This, of course, is easier said than done. The essence of the problem is the inevitable encroachment of business management demands into the exclusive realm of project management. The PM requires training, proper exposure to legitimate vendor interests (and sometimes an attitude adjustment) to be successful.

The intersection between business and vendor project management can be expressed in three simple terms:

  1. Customer satisfaction and repeat business;
  2. Employee skill, growth and retention; and,
  3. Profit

Contemplate the advice I received from a boss at my old consulting company who had a unique way of emphasizing these three priorities of the professional services firm:

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Editor’s note: The Advances in Project Management series includes articles by authors of program and project management books previously published by Gower in UK and now by Routledge worldwide. Information about Routledge project management books can be found here.

 



About the Author


Robin Hornby

Alberta, Canada

 


After graduating from Queens University Belfast with a degree in aeronautical engineering and a Masters in applied science, Robin’s career began with IBM United Kingdom as systems engineer. Moving to Canada in 1977, he worked in the telecommunications sector as systems planner before embarking on his project management career with DMR Consulting. When DMR expanded overseas, Robin accepted a six-month assignment in Melbourne, Australia, where he assembled a team of DMR consultants to successfully implement a time-critical on-line health insurance system. Returning to Edmonton, he managed multiple government contracts and assumed responsibilities as office development manager.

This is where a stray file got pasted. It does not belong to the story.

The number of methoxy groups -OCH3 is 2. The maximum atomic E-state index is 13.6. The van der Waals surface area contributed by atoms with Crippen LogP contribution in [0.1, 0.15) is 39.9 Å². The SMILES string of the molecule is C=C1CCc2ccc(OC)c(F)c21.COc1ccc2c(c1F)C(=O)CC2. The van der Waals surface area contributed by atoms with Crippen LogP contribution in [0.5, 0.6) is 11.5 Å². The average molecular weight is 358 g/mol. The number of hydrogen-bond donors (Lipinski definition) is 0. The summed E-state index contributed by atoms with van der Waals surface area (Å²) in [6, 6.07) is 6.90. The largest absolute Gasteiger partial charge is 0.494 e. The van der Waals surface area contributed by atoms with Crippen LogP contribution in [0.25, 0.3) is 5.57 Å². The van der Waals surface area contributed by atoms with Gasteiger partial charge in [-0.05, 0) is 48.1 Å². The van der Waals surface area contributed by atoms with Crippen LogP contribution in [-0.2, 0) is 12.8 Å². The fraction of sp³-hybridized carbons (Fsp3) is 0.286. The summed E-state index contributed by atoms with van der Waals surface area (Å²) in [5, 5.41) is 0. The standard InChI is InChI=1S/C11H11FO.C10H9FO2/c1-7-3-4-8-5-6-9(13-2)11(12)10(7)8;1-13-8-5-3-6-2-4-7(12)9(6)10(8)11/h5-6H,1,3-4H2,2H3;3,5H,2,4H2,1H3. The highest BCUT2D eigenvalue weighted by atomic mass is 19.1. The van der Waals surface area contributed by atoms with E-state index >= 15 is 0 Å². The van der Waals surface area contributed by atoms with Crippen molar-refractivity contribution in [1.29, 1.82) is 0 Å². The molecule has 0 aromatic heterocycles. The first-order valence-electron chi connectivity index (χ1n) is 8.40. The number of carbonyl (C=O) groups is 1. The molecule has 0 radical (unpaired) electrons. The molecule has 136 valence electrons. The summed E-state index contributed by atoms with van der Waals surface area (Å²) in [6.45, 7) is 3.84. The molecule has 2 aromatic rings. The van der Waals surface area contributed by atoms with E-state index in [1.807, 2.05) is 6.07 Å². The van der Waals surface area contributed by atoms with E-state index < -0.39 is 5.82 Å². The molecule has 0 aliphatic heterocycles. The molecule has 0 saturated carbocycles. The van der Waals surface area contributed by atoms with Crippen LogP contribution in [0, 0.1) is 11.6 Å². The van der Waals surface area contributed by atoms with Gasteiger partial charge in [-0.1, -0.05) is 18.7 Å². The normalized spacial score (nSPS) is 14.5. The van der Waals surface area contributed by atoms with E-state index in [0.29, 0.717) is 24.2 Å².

In 1987 Robin returned to Australia to help establish the Canberra and Perth offices and provide training as part of the acquisition of about 100 consultant staff into DMR. Back in Canada in 1990, he joined the Calgary office of DMR as a member of the management team for DMR Western Region, with responsibility for systems delivery and project profitability. In 1995 he was offered the role of National Delivery Manager for Intergraph Canada, and in a few years returned the services business to profitability. This role continued following the establishment of Tempest Management Inc. (TMI) in 1997 which allowed the pursuit of wider interests including a ten-year affiliation with Mount Royal University to teach the PMBOKÒ curriculum and collaborate in the development and delivery of custom courses for corporate clients.

Robin is the author of three books, most recently Commercial Project Management – a Guide for Selling and Delivering Professional Services. Recent consulting assignments have included project risk reviews, contract reviews, PM coaching, and delivery and project office management roles. His current focus is on writing and conducting seminars on the aspects of project management he believes are neglected – commercial practice, methodology for collaborative procurement of services, and PM leadership to achieve project quality.